Olumide Aju
Home African CEOs Interviews How Olumide Aju SAN Became a Firebrand Litigator
Interviews - October 20, 2022

How Olumide Aju SAN Became a Firebrand Litigator

Olumide Aju (SAN) is a Nigerian thoroughbred litigator and a Partner at F.O. Akinrele & Co. He has an impressive track record as a trial and appellate lawyer. 

Aju says his career success is a direct result of the kind of training he had at the University of Lagos by sound legal tutors who espoused the highest standards, something he admits is missing in today’s educational system. 

In this interview with Business Elites Africa, he talks about his courtroom stories and how he started handling cases alongside heavyweight lawyers until he became a master litigator. 

BEA: Most lawyers I’ve spoken to were influenced to study Law by their parents. Was that your experience too?

Olumide Aju: Interestingly, my parents had different views. My mom wanted me to be a doctor, and my dad preferred that I should be a lawyer, but he didn’t express it. I was given the option to decide what I wanted to do. First and foremost, my grades in the art were actually much better than in the sciences. I had distinctions in Literature, Government, and other subjects. So, it just made sense that I would end up doing three advanced-level subjects in the arts in my A-levels. So, when I finished A-levels, it was either I studied Law or nothing else. Then after the program, I gained admission into the University of Lagos.

BEA: In the course of your studying Law, did you have any reason to think you shouldn’t have chosen Law?

Olumide Aju: Not at all. Now things have changed. The University of Lagos was the best place to be then. All our professor teachers wrote Law books. Professors taught me in each of my subjects. The faculty was probably the best place you could be. Everything about it was like you’ve made the right choice to read Law. 

BEA: How did your Law career start?

Olumide Aju: When I finished Law school, the best place to work, in terms of good income, was in the oil & gas sector or banking sector. They paid almost ten times better than you could earn as a young lawyer. But the training I had at the University already prepared me for a litigation and advocacy career. So those options were not just attractive. I remember I got a job to serve in the bank, but I turned it down. I could easily have applied to the legal department of an oil company; I would get it. But I’ve been trained by exceptional lawyers. We read many judgments and could anticipate being in court and appearing before judges like Kayode Esho (late Justice of the Supreme Court of Nigeria). Even before then, the names that we heard were those that you just want to be close to based on their work. So, there was no other option than to start to practice.

BEA: Turning down a lucrative job offer for something that’s not financially rewarding, at least in the short run, must be difficult. What gave you that conviction that it was the right move? 

Olumide Aju: There was also a subtle radical aspect of me wanting to help the less privileged. I was involved in student unionism on campus to a large extent. This part of me was inspired by some of the books I read in A-levels and my exposure to firebrand lawyers like Gani Fawehinmi. They defined what Law practice should be, and as a young man with many ideas, you just feel compelled to add your own positive contribution to society, and Law provided that platform for me to do it.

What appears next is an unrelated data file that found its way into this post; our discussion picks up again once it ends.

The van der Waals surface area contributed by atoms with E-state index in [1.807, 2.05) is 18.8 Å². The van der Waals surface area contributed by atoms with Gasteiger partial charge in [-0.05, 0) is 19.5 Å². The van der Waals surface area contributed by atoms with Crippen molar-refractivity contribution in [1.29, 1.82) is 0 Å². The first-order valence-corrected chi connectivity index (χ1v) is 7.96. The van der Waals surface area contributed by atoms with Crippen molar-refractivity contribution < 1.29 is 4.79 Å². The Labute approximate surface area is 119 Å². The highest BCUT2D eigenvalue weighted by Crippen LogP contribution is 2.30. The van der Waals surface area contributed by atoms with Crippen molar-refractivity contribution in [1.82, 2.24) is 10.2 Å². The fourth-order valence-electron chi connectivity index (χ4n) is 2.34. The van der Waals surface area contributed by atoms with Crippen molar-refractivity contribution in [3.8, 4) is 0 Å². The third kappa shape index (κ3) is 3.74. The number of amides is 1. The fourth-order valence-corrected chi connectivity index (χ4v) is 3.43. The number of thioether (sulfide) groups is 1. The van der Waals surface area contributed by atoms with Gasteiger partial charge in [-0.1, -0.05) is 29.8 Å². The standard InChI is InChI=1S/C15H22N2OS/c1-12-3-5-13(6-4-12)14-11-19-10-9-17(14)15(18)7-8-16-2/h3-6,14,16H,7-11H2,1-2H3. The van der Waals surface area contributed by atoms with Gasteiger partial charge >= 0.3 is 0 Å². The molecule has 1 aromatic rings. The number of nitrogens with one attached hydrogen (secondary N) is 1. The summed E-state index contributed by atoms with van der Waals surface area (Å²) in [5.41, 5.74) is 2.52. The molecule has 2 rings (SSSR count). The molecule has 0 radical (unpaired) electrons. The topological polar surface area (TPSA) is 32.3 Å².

BEA: What was your most challenging case?

Olumide Aju: Interestingly, every case presents an opportunity for me to be my best. No matter how simple the issues are, no matter how small the claim could be, no matter how uninteresting some other people may think the case is, when I take a file, I believe that it is the chance for me to market myself in terms of what I know or what I can do.

Therefore, I would read, write my brief differently and do my pleadings differently. So, by the time I am done with the case, I’m satisfied that I have put in my best. I’m not quite sure that I’ve found any case particularly challenging as such. I could tell you that, without boasting, I’ve got an outstanding record, as per the success rate in the court cases I’ve handled. So I won’t use the word ‘challenge’. It’s always been an exciting thing to do.

BEA: What was your breakout case? The case that first put you out there?

Olumide Aju: It depends on the audience that you are looking at. Moreso, at the trial court, a long time ago, long before I became a Senior Advocate of Nigeria, I had the rare privilege of appearing before Senior Advocates who were already practising at the inner bar. I knew I was meeting the heavyweights, so I’d always prepare well. So when you talk about breakout cases, I had been noticed by these older lawyers long before now, by just doing my everyday, ordinary work and all that. But if you say breakout to the larger public, you have to look at the Law reports, and then you go to the appellate courts to see some of the appeals that I’ve had to argue and that I won. There are quite a number of them.

There was one interesting case that went all the way from the High Court in England to the House of Lords. It was a major dispute case that was said, at that time, to be the biggest case in English history. There was an aspect of the case that had to be litigated in Nigeria for enforcement process. I was involved in the case with one of the top lawyers around, Professor Konyin Ajayi and Dr. Wale Olawoyin (SAN). I was very happy to be part of that case. Many other interesting cases like that have provided a platform for me to grow and present myself to the larger public.

Read the full interview in our magazineBuy Now!

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